Can anyone really translate cat years into human years? The honest answer is, no. That being said, you can approximate your cat’s years of life relative to your own using a common formula. Consider the first two years of your cat’s existence equal to twenty-five years of human living, then add four human years for every cat year after that. This will provide a rough idea of what stage of life your cat is experiencing.
Cats do go through distinct phases in their growth and development, and while these phases are not the same as human ones, they each come with their unique characteristics. Understanding how and when your cat matures and grows can help you to understand the many quirky and fascinating things cats do. Anticipating your cat’s developmental stages can also help you take better care of it.
Birth to Six Months
Kittens go through intensive internal and external growth in their first six months; so much so that if an outdoor kitten that makes it to six months old, other felines consider it to be a cat. That is not so good for female kittens, who in the wild can become pregnant before they even reach their first birthday. Such accelerated development shortens a feral female cat’s life.
For the first three months of your indoor kitten’s life its development parallels that of children between birth and 10 years of age. Your kitten opens its eyes, starts to see, starts to move about, gets some adult teeth and chews on everything, and starts to wean and eat solid food. This is a good time to introduce them to a litter box.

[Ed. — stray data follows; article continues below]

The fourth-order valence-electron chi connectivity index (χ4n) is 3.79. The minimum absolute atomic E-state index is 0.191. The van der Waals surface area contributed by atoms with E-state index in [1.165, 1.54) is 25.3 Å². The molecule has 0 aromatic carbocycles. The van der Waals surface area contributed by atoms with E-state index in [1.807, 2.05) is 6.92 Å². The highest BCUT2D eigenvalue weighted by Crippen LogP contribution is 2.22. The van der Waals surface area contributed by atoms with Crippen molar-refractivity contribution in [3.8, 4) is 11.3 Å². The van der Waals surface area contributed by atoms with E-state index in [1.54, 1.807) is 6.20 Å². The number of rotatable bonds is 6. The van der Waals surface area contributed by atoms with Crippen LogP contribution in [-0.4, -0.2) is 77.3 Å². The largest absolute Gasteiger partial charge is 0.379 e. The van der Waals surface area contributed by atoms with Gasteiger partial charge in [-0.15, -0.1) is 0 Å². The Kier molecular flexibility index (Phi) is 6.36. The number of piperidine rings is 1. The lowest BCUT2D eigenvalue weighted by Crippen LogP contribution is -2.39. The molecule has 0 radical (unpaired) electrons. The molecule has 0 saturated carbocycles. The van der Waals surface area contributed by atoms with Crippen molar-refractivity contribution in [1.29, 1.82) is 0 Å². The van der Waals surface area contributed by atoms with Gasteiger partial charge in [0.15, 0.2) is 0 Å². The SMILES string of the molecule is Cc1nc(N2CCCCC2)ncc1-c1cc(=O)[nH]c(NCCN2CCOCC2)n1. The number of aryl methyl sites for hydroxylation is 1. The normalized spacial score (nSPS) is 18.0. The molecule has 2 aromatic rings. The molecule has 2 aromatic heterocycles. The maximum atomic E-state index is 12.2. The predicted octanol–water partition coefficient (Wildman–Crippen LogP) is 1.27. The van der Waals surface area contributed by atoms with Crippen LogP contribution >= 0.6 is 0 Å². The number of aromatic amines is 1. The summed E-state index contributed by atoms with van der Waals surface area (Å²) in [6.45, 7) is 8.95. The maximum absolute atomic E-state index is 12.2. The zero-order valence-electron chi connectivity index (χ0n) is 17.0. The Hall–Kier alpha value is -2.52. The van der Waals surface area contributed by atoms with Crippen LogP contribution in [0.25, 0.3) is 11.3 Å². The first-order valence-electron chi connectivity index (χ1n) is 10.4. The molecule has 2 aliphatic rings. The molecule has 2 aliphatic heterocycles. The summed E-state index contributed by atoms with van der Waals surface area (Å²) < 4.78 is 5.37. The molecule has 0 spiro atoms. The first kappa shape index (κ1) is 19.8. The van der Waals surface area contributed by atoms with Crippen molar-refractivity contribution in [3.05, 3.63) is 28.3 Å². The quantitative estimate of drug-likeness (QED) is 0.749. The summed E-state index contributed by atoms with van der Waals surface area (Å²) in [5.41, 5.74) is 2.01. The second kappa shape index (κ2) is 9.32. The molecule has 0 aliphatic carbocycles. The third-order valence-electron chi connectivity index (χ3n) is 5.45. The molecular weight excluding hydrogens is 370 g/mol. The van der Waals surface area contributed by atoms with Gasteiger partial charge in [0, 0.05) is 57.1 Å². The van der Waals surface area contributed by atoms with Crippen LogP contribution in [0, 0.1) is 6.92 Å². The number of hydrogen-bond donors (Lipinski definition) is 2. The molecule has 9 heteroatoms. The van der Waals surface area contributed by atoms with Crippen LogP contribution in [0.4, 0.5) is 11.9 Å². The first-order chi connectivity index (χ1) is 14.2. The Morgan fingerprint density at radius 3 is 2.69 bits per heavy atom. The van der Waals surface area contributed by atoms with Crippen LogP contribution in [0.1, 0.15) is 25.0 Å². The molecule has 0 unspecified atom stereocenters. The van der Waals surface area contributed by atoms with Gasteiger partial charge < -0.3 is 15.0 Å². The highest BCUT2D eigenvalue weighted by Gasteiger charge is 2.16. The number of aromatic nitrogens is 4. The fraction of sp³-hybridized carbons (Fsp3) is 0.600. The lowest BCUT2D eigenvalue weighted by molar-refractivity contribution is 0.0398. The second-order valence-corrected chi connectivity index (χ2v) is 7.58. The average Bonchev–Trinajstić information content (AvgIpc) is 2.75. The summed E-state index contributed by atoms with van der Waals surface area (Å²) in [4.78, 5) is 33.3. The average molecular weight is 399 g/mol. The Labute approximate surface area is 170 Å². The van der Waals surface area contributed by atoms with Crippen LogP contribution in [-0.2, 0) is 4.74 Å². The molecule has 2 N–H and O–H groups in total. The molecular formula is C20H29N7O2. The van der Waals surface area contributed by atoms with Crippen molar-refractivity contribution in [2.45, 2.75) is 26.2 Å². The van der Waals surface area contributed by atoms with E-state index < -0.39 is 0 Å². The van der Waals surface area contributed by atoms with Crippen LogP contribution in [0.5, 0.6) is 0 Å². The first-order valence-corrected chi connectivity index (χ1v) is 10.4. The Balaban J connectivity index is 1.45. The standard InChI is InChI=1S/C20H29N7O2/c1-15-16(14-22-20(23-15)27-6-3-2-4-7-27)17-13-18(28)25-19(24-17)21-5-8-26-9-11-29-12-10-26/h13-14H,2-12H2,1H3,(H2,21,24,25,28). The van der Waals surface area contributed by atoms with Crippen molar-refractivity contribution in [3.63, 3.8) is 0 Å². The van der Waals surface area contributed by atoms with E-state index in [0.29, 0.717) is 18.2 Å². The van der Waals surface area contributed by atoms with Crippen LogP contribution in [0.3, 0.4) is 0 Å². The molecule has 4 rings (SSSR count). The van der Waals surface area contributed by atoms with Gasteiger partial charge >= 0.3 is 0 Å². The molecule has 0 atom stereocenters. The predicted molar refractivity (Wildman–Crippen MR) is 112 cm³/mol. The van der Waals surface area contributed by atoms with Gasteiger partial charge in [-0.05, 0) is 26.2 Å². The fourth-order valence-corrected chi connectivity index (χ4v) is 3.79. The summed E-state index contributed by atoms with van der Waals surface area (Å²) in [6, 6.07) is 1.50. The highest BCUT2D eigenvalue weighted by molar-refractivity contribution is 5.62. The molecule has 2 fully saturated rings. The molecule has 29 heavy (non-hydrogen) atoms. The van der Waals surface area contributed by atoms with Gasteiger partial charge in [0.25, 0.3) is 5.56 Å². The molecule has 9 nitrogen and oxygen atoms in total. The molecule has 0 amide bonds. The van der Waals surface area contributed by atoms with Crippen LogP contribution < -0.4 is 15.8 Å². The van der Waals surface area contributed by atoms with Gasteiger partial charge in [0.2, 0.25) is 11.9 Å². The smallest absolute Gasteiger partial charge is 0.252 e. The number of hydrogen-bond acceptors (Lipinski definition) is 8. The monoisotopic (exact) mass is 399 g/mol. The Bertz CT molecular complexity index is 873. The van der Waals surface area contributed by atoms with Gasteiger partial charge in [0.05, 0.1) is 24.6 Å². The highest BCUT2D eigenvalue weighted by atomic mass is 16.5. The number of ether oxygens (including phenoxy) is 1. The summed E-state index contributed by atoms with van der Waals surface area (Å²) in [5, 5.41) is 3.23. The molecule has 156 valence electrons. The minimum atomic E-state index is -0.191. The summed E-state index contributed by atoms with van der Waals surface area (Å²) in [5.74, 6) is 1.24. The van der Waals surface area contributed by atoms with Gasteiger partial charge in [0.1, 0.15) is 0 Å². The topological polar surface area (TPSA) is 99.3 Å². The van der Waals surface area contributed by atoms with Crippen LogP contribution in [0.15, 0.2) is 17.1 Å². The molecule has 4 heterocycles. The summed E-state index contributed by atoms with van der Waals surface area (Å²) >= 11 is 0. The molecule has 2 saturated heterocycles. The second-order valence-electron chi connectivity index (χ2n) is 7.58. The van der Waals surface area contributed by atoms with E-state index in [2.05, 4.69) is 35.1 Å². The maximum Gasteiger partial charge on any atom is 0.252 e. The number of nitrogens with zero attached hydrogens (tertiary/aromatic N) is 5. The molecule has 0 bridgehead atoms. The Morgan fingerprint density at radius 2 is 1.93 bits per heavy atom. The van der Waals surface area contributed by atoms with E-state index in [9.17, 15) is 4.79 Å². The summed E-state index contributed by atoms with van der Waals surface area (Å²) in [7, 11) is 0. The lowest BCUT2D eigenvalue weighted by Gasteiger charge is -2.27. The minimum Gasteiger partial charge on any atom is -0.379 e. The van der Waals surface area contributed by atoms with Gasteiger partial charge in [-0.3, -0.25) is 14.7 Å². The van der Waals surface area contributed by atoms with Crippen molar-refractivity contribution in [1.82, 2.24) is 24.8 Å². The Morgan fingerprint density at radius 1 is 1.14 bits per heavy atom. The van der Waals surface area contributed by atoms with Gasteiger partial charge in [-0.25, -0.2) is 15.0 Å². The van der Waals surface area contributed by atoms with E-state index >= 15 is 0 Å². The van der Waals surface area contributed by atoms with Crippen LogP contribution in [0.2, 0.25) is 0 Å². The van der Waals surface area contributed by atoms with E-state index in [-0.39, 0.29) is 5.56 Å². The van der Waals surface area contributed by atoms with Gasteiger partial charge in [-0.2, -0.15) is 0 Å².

By three months of age your kitten has entered adolescence and will begin to behave like the typical teenager, testing boundaries, trying out all kinds of seemingly insane moves, and getting into trouble. If you’ve ever had a kitten and a set of window blinds, you probably don’t have those blinds anymore, and you probably know just how much trouble a kitten can start.
Kittens 3 to 6 months of age get into everything, so take a good look around the house and kitten-proof your home as best you can. Providing an assortment of cat toys can help a bit, but expect the unexpected. Kittens need basic vaccinations during this time, so a trip to the vet is in order, and by 6 months of age or a bit later, cats of both genders are ready to be neutered.
Six Months to Three Years
One year is the age at which vets consider cats to be adult. By the one year mark, your cat will reach its mature size and weight, though its behavior stays somewhat kitten-like, active, and exploratory for quite a while longer. Cats during this phase are like any other young adult: they don’t want just to lay around, they crave adventure. If you’ve ever thought of installing a cat castle covered in carpet, this would be a good time to do that.
Play time keeps young adult cats out of trouble for a bit, helps wear them out, and can entertain cat owners too. Many cats enjoy chasing a softball that jingles and will bring it back over and over. Feathered fishing line on a stick is another popular option, or even a laser light.
A window perch will provide an adult cat with as much entertainment as a TV set provides for people. The perch will be even more appreciated if it gets some sun during a cool part of the day.
Three to Six Years
By the time your cat is 3 years old she will start to slow down noticeably, but she will still enjoy periods of vigorous play. Cats are enjoying the healthiest years of their lives at this stage, but regular vet visits are still a good idea. Some vets will do baseline blood work an maybe clean your cat’s teeth.
Cats 3 to 6 years old are like adults in their 30s and 40s, coming into their own as individuals but still curious about life. These are the years for you and your cat to really get to know and enjoy each other as two grown-up animals.
Seven to Ten Years
As cats near 7 or 8 years (or even a bit older for female cats), they begin to show signs of getting older. A 7-year-old healthy cat should still be active, but it will sleep for much more of its day than it did previously. Male cats especially may become unapologetic couch potatoes at this age, and getting them moving can be a challenge.